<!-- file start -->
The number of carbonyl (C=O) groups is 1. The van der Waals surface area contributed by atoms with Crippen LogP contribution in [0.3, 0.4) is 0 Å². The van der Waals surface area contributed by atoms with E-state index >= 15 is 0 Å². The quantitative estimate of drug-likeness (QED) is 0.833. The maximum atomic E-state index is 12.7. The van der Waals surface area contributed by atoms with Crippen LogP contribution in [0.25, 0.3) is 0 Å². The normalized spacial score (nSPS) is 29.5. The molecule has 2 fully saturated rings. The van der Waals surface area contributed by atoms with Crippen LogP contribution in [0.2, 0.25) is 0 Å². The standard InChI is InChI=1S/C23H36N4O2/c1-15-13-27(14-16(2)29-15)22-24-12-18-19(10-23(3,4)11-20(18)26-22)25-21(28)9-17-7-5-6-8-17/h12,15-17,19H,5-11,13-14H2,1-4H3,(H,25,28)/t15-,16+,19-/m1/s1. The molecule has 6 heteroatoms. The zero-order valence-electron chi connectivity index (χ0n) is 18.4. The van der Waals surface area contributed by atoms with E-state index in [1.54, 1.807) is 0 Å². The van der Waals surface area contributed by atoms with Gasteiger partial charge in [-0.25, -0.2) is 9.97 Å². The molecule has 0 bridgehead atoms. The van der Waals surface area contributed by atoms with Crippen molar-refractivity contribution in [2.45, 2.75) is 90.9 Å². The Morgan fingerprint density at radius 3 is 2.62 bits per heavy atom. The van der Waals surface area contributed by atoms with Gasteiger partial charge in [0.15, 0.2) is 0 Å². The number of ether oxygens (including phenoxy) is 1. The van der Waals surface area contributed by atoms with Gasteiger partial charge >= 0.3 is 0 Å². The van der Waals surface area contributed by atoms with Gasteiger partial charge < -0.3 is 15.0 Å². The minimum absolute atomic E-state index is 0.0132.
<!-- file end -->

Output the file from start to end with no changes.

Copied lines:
The number of carbonyl (C=O) groups is 1. The van der Waals surface area contributed by atoms with Crippen LogP contribution in [0.3, 0.4) is 0 Å². The van der Waals surface area contributed by atoms with E-state index >= 15 is 0 Å². The quantitative estimate of drug-likeness (QED) is 0.833. The maximum atomic E-state index is 12.7. The van der Waals surface area contributed by atoms with Crippen LogP contribution in [0.25, 0.3) is 0 Å². The normalized spacial score (nSPS) is 29.5. The molecule has 2 fully saturated rings. The van der Waals surface area contributed by atoms with Crippen LogP contribution in [0.2, 0.25) is 0 Å². The standard InChI is InChI=1S/C23H36N4O2/c1-15-13-27(14-16(2)29-15)22-24-12-18-19(10-23(3,4)11-20(18)26-22)25-21(28)9-17-7-5-6-8-17/h12,15-17,19H,5-11,13-14H2,1-4H3,(H,25,28)/t15-,16+,19-/m1/s1. The molecule has 6 heteroatoms. The zero-order valence-electron chi connectivity index (χ0n) is 18.4. The van der Waals surface area contributed by atoms with E-state index in [1.54, 1.807) is 0 Å². The van der Waals surface area contributed by atoms with Gasteiger partial charge in [-0.25, -0.2) is 9.97 Å². The molecule has 0 bridgehead atoms. The van der Waals surface area contributed by atoms with Crippen molar-refractivity contribution in [2.45, 2.75) is 90.9 Å². The Morgan fingerprint density at radius 3 is 2.62 bits per heavy atom. The van der Waals surface area contributed by atoms with Gasteiger partial charge in [0.15, 0.2) is 0 Å². The number of ether oxygens (including phenoxy) is 1. The van der Waals surface area contributed by atoms with Gasteiger partial charge >= 0.3 is 0 Å². The van der Waals surface area contributed by atoms with Gasteiger partial charge < -0.3 is 15.0 Å². The minimum absolute atomic E-state index is 0.0132.